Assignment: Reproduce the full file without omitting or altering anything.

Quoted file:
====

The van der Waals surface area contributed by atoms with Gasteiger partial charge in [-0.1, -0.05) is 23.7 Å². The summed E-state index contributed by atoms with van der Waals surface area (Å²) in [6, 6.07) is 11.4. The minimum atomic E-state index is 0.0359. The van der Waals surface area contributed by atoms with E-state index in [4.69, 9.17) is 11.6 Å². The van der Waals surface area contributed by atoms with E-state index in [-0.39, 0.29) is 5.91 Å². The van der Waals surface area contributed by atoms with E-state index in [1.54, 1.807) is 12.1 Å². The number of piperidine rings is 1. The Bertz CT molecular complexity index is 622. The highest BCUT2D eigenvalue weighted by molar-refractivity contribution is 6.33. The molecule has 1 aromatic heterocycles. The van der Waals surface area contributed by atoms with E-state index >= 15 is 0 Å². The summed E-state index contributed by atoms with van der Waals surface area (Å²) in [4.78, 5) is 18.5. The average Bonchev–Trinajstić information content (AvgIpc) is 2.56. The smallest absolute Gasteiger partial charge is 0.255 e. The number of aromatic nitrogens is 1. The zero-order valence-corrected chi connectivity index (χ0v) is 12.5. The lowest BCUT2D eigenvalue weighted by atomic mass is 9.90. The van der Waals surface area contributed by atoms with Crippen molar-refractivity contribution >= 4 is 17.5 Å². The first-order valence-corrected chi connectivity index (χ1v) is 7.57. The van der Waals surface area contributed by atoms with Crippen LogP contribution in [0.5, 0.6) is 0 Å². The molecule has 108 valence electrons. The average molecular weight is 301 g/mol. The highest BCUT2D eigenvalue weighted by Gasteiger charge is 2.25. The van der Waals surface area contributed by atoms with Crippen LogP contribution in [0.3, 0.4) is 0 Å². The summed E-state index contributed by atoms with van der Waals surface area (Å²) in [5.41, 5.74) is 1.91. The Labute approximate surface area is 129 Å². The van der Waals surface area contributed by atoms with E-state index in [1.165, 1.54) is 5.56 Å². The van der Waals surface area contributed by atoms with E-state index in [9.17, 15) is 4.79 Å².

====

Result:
The van der Waals surface area contributed by atoms with Gasteiger partial charge in [-0.1, -0.05) is 23.7 Å². The summed E-state index contributed by atoms with van der Waals surface area (Å²) in [6, 6.07) is 11.4. The minimum atomic E-state index is 0.0359. The van der Waals surface area contributed by atoms with E-state index in [4.69, 9.17) is 11.6 Å². The van der Waals surface area contributed by atoms with E-state index in [-0.39, 0.29) is 5.91 Å². The van der Waals surface area contributed by atoms with E-state index in [1.54, 1.807) is 12.1 Å². The number of piperidine rings is 1. The Bertz CT molecular complexity index is 622. The highest BCUT2D eigenvalue weighted by molar-refractivity contribution is 6.33. The molecule has 1 aromatic heterocycles. The van der Waals surface area contributed by atoms with E-state index >= 15 is 0 Å². The summed E-state index contributed by atoms with van der Waals surface area (Å²) in [4.78, 5) is 18.5. The average Bonchev–Trinajstić information content (AvgIpc) is 2.56. The smallest absolute Gasteiger partial charge is 0.255 e. The number of aromatic nitrogens is 1. The zero-order valence-corrected chi connectivity index (χ0v) is 12.5. The lowest BCUT2D eigenvalue weighted by atomic mass is 9.90. The van der Waals surface area contributed by atoms with Crippen molar-refractivity contribution >= 4 is 17.5 Å². The first-order valence-corrected chi connectivity index (χ1v) is 7.57. The van der Waals surface area contributed by atoms with Crippen LogP contribution in [0.5, 0.6) is 0 Å². The molecule has 108 valence electrons. The average molecular weight is 301 g/mol. The highest BCUT2D eigenvalue weighted by Gasteiger charge is 2.25. The van der Waals surface area contributed by atoms with Crippen LogP contribution in [0.3, 0.4) is 0 Å². The summed E-state index contributed by atoms with van der Waals surface area (Å²) in [5.41, 5.74) is 1.91. The Labute approximate surface area is 129 Å². The van der Waals surface area contributed by atoms with E-state index in [1.165, 1.54) is 5.56 Å². The van der Waals surface area contributed by atoms with E-state index in [9.17, 15) is 4.79 Å².